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here´s a original picutere of the discussed fence from a log of the discussed cache. No obstacle at all. Take a stick, press it dowm, step over, log. This kind of fence is ment to keep livestock in, not humans out ;)

64cc6493-3b3e-4879-9e13-16ee0d9e5dde.jpg

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53 minutes ago, DerDiedler said:

here´s a original picutere of the discussed fence from a log of the discussed cache. No obstacle at all. Take a stick, press it dowm, step over, log. This kind of fence is ment to keep livestock in, not humans out ;)

.

A person on the trail does not know if it is Trail property or private property. The  right of way on the trail does vary in width , here it is Trail property.This info is from the CVRT itself. And I have a hard time understanding that a person can justify it okay to cross a fence that is there for a reason. It is NOT accessible. 

 

I was merely making a comment where I posted this thread,I was not trying top initiate a decade long debate on what I did or didn't do.

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1 hour ago, Jayeffel said:

A person on the trail does not know if it is Trail property or private property.

Right, just like in most cases when you are out caching. Maybe even the trail is private propperty, who knows. I for my trust the CO´s with theyre cache placements as long it´s not obvioulsy wrong. And in your specifc case I would think that the permission to place the cache there is still valid, even though a temporary fence was errected to keep livestock in. For me the purpose of this fence is verry obvious. We are humans, the most developed known spezies. We can observe and upprehend a huge varaity of circumstances within a split second and then, based on that and the given knowleddge make good dicissions. My decission would be --> go in and log that cache. Others might think, uhhhh, 3 blue and white strings --> don´t cross :)

 

1 hour ago, Jayeffel said:

I was merely making a comment where I posted this thread,I was not trying top initiate a decade long debate on what I did or didn't do.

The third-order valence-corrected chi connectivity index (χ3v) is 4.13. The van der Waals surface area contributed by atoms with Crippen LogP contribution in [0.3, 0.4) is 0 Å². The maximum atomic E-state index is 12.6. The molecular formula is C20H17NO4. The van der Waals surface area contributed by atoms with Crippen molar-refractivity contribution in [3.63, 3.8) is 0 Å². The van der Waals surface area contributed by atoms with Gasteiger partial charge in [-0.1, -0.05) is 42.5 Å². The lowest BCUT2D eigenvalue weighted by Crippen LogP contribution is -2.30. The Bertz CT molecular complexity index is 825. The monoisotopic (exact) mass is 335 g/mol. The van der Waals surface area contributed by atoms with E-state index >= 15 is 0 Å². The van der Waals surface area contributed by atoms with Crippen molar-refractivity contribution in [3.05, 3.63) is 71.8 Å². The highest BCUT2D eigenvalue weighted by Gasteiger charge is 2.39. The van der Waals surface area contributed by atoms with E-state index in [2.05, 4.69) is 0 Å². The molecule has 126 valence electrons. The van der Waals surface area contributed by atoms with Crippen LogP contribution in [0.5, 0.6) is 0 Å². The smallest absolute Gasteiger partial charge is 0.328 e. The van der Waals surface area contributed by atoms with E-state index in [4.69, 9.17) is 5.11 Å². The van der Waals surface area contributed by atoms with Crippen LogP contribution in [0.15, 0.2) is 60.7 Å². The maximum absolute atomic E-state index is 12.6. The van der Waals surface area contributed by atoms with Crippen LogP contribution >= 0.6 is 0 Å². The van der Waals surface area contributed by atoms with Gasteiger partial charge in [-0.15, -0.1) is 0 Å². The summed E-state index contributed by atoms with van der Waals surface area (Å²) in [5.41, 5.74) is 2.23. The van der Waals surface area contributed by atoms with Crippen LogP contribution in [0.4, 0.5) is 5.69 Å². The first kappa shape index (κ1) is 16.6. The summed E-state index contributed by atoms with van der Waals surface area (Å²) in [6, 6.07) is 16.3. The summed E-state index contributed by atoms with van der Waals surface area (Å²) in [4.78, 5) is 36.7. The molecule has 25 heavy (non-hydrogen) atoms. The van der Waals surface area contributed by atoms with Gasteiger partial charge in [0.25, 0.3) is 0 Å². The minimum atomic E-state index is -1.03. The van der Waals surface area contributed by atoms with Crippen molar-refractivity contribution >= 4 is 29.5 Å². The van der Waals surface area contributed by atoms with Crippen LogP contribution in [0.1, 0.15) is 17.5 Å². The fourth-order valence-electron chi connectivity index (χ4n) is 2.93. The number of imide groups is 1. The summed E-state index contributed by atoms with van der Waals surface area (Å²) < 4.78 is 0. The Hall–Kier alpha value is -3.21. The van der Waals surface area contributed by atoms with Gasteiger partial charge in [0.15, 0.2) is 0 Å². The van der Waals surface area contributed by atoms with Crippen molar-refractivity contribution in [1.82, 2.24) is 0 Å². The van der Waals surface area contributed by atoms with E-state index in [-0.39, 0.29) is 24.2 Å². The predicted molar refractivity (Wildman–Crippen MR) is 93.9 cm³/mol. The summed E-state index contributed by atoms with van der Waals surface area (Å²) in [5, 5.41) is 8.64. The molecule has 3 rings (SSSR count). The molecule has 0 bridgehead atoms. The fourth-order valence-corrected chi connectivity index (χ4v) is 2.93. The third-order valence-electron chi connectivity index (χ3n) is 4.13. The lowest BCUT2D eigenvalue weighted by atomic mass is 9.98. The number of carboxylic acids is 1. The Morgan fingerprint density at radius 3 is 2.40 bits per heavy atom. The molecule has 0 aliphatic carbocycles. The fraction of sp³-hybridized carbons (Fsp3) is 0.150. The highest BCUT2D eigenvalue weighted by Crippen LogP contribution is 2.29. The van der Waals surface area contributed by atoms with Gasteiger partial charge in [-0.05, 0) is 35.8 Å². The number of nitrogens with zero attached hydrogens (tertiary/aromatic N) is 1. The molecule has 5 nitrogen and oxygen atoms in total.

I don´t judge you. I just told my point of view, because you were asking. But to answer more specific to your opening question: It hapens not verry frequently but some times. In some cases it´s just a trivial and temporary hindering in access. But sometimes cache access is changed in way, that the only logic consequence would be to archive the cache.

 

When you wonder about a thing and start a thread about it in a public discussion forum, it´s not unlikely to get a discussion started ;)

Edited by DerDiedler

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2 hours ago, DerDiedler said:

here´s a original picutere of the discussed fence from a log of the discussed cache. No obstacle at all. Take a stick, press it down, step over, log. This kind of fence is ment to keep livestock in, not humans out 

 

Trespassing laws: how do they work?

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9 minutes ago, JL_HSTRE said:

 

Trespassing laws: how do they work?

I don´t think we have a trespassing issue here

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1 hour ago, JL_HSTRE said:

Trespassing laws: how do they work?

 

hqdefault.jpg

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If I can't get to a cache because of a fence,  I clearly wouldn't log a find.   I'd log a note or DNF (either works) and maybe flag NM.   

 

If I come across one of those types of electric fences,  if I go over it or not depends on where it is, and what seems right.   I find those fences from time to time crossing public footpaths; in which case I hop over them.   In fact that is the only place I've seen them caching, from memory.    If the fence seemed to be fencing something private then I'd leave it.

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3 hours ago, JL_HSTRE said:

Trespassing laws: how do they work?

wdtd-logo.png

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With Rail Trails in the US, ownership of the land can be an issue. Generally, the railroads had an easement, but did not own the land. We have a local Rail Trail, and some portions of the trail are on private land, and some are owned by the trail association. Search for Rail Trail lawsuit for more information.

 

As for fences, I don't hop over them. I will go through gates, unless marked no trespassing.

 

DNF for me in the particular case, because I didn't sign the log.

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6 hours ago, JL_HSTRE said:

 

Trespassing laws: how do they work?

 

They're different in different areas (in the U.S. it may differ by state), but basically one can be prosecuted for trespassing if the owner/manager of private property has notified an individual that they do not have permission to be on that property.   For example, if the owner of a business asks someone to leave that business, and that person remains on the property they could be prosecuted for trespassing.  More commonly, if the owner of a piece of land places "No Trespassing" signs on the borders of the property, that is considered a general notification that someone can't enter the property without specific permission.   Most recently, purple paint on a fence which surrounds a piece of property, is considered synonymous with no trespassing signs in some States.